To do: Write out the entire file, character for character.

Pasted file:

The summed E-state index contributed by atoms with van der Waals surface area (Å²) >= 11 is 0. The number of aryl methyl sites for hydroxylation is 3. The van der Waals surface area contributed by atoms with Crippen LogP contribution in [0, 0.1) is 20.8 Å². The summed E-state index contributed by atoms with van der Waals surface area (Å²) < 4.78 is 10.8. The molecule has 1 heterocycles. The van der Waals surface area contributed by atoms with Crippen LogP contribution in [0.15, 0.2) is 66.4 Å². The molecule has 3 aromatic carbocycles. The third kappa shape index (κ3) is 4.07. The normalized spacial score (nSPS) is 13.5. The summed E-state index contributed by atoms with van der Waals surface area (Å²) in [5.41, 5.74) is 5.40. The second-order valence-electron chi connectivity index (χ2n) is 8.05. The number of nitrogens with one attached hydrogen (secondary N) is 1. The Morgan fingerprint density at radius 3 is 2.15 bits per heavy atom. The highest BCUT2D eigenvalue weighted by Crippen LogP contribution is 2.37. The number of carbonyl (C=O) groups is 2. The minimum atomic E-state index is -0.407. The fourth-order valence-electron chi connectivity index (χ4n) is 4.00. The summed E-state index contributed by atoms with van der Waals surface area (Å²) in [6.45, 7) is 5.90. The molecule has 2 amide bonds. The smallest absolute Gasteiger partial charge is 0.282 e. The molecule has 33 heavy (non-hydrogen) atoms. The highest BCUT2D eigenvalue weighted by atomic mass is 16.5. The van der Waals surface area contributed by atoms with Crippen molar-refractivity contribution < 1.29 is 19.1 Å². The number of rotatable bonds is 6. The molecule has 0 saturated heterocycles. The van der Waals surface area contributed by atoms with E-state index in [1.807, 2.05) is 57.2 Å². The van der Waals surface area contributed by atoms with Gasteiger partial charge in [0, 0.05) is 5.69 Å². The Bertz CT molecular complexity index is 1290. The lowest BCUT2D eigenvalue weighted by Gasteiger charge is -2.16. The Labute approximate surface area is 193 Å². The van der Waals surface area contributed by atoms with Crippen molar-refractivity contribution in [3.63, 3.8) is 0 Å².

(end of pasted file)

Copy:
The summed E-state index contributed by atoms with van der Waals surface area (Å²) >= 11 is 0. The number of aryl methyl sites for hydroxylation is 3. The van der Waals surface area contributed by atoms with Crippen LogP contribution in [0, 0.1) is 20.8 Å². The summed E-state index contributed by atoms with van der Waals surface area (Å²) < 4.78 is 10.8. The molecule has 1 heterocycles. The van der Waals surface area contributed by atoms with Crippen LogP contribution in [0.15, 0.2) is 66.4 Å². The molecule has 3 aromatic carbocycles. The third kappa shape index (κ3) is 4.07. The normalized spacial score (nSPS) is 13.5. The summed E-state index contributed by atoms with van der Waals surface area (Å²) in [5.41, 5.74) is 5.40. The second-order valence-electron chi connectivity index (χ2n) is 8.05. The number of nitrogens with one attached hydrogen (secondary N) is 1. The Morgan fingerprint density at radius 3 is 2.15 bits per heavy atom. The highest BCUT2D eigenvalue weighted by Crippen LogP contribution is 2.37. The number of carbonyl (C=O) groups is 2. The minimum atomic E-state index is -0.407. The fourth-order valence-electron chi connectivity index (χ4n) is 4.00. The summed E-state index contributed by atoms with van der Waals surface area (Å²) in [6.45, 7) is 5.90. The molecule has 2 amide bonds. The smallest absolute Gasteiger partial charge is 0.282 e. The molecule has 33 heavy (non-hydrogen) atoms. The highest BCUT2D eigenvalue weighted by atomic mass is 16.5. The van der Waals surface area contributed by atoms with Crippen molar-refractivity contribution < 1.29 is 19.1 Å². The number of rotatable bonds is 6. The molecule has 0 saturated heterocycles. The van der Waals surface area contributed by atoms with E-state index in [1.807, 2.05) is 57.2 Å². The van der Waals surface area contributed by atoms with Gasteiger partial charge in [0, 0.05) is 5.69 Å². The Bertz CT molecular complexity index is 1290. The lowest BCUT2D eigenvalue weighted by Gasteiger charge is -2.16. The Labute approximate surface area is 193 Å². The van der Waals surface area contributed by atoms with Crippen molar-refractivity contribution in [3.63, 3.8) is 0 Å².